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Medical Consent Claims

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No Win, No Fee Medical Consent Compensation Claims

No win, no fee

You can be represented by a highly-experienced medical negligence lawyer at no upfront cost to you. Under our No Win No Fee agreement you only pay a pre-agreed percentage of the compensation awarded if your case is successful.

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What is informed medical consent?

What is informed medical consent?

Doctors and surgeons are not usually permitted to carry out any medical treatment unless the patient – or their next of kin – has been fully informed of any potential risks and any alternative treatment options.

Patients should be fully involved in decisions relating to their medical treatment and able to make an informed choice about the treatment they receive. When this is the case they are able to so give ‘informed consent’.

If a patient is not fully informed of the possible pros and cons of a procedure or treatment, and any alternative options available to them, they are denied of their right to make their own decision as to the best course of action.

Should something then go wrong, or the patient suffer in way they had not been warned of, it is likely they would be able to make a failure to obtain informed consent compensation claim.

Read how we secured compensation for client David Stewart after a hospital carried out a lumbar puncture procedure without his consent.

David Stewart

Common examples

Common examples

Our team of medical negligence solicitors and lawyers has represented many clients who have undergone treatments or been given medication, unaware of potential future complications or issues. Common examples include;

  • Failing to inform patients of the potential risks of operations / treatments.
  • Failing to warn patients of potential side effects of treatments / medications.
  • Failing to inform patient of alternative treatment options.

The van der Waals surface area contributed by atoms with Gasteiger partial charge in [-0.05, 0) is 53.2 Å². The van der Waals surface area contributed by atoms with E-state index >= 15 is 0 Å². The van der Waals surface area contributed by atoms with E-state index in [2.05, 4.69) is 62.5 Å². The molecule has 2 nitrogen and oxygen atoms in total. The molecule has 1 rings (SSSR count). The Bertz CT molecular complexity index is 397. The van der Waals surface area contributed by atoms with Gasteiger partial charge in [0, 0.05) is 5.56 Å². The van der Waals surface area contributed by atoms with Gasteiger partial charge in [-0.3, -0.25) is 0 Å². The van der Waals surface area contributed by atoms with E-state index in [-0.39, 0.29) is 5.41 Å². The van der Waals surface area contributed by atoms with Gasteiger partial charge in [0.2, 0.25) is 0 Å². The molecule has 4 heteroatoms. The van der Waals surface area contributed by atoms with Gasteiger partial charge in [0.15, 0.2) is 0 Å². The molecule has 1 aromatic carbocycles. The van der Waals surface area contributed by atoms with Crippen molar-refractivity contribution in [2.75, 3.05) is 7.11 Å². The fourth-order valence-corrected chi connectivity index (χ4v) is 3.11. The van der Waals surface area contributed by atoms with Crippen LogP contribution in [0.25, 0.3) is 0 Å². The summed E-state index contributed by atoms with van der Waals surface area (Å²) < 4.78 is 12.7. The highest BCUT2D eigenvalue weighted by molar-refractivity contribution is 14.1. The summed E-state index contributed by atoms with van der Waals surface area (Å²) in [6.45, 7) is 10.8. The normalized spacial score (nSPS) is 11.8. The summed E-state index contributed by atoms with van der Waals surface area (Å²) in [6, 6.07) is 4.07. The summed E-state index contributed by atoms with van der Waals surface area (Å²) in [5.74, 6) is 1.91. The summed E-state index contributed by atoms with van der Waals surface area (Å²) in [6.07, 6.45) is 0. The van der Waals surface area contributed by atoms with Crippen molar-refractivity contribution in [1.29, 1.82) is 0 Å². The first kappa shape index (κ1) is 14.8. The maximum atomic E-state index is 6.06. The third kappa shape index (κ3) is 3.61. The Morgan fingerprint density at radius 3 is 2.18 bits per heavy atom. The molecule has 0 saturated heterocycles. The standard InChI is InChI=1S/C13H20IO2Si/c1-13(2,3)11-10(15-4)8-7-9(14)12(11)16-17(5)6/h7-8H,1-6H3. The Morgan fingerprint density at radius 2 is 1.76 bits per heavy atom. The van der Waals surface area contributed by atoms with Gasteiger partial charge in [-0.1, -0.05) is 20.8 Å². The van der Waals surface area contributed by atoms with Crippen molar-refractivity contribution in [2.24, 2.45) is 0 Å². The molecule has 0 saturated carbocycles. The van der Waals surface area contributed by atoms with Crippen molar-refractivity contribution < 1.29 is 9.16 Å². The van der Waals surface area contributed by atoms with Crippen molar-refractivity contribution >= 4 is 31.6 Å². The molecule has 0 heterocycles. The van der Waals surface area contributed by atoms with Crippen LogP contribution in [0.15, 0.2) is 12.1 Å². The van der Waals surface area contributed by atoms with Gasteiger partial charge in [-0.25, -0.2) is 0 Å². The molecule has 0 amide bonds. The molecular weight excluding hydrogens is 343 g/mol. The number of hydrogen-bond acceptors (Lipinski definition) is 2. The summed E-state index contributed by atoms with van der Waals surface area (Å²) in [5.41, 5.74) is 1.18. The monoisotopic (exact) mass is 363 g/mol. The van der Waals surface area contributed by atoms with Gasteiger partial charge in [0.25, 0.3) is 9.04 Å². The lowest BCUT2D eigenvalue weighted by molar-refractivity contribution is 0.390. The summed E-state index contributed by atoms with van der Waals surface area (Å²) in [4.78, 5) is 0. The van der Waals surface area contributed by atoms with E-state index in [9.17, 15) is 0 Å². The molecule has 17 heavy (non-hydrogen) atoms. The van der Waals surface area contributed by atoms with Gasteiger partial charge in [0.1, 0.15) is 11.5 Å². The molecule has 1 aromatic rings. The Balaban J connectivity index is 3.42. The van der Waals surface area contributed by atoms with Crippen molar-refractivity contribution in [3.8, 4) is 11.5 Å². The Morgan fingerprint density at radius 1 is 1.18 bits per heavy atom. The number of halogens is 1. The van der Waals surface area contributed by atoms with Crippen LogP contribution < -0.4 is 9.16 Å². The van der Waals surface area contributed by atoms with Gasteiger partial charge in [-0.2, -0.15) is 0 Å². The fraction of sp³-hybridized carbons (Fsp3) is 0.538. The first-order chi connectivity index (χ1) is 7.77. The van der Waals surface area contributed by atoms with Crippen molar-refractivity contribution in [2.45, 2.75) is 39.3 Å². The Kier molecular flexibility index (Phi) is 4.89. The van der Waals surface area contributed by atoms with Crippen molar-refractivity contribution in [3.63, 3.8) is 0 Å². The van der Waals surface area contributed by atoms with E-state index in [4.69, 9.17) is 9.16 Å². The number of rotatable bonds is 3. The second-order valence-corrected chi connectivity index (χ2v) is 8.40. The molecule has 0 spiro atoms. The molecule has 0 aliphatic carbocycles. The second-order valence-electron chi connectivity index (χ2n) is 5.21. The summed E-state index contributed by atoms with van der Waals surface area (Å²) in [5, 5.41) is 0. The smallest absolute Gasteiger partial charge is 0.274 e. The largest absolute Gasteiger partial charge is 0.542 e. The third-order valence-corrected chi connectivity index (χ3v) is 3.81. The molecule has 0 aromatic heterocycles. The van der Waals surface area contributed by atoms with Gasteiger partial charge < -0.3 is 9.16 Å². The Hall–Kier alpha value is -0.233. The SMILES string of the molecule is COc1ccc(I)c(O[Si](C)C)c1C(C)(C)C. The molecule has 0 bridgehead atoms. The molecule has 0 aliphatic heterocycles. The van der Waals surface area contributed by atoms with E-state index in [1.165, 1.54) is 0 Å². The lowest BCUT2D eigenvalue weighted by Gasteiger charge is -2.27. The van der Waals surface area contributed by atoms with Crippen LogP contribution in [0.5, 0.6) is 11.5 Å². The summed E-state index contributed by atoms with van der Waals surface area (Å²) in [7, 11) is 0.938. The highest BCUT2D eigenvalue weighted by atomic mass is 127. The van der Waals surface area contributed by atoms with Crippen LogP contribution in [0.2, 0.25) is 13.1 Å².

• Failing to warn of patients of potential complications during /following surgery.
  • Failing to inform patients that further surgery may still be required.
  • Failing to provide accurate information on the expertise of surgeons.
  • Failing to offer options other than surgery.
  • Failing to consult fully with mothers / parents on birth delivery plans / options.
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Consent concerns in birth

Consent concerns in birth

At Hudgell Solicitors we have been instructed in a significant number of cases where a lack of consent has been sought from mothers and partners with regards to the way their children are delivered and born.

In a leading case at The Supreme Court in 2015, a judge ruled in favour of a mother who sued for medical negligence after her baby was born with cerebral palsy, due to a lack of oxygen during birth.

The mother had diabetes and was small in stature, and was not warned that this brought a greater risk of complications with a vaginal birth. She argued that had she been informed of the increased risk to her baby, she would have requested a caesarean section.

It is important that mothers are fully informed of all the birth options available to them, and advised on the benefits and risks of each option, specific to their own situation.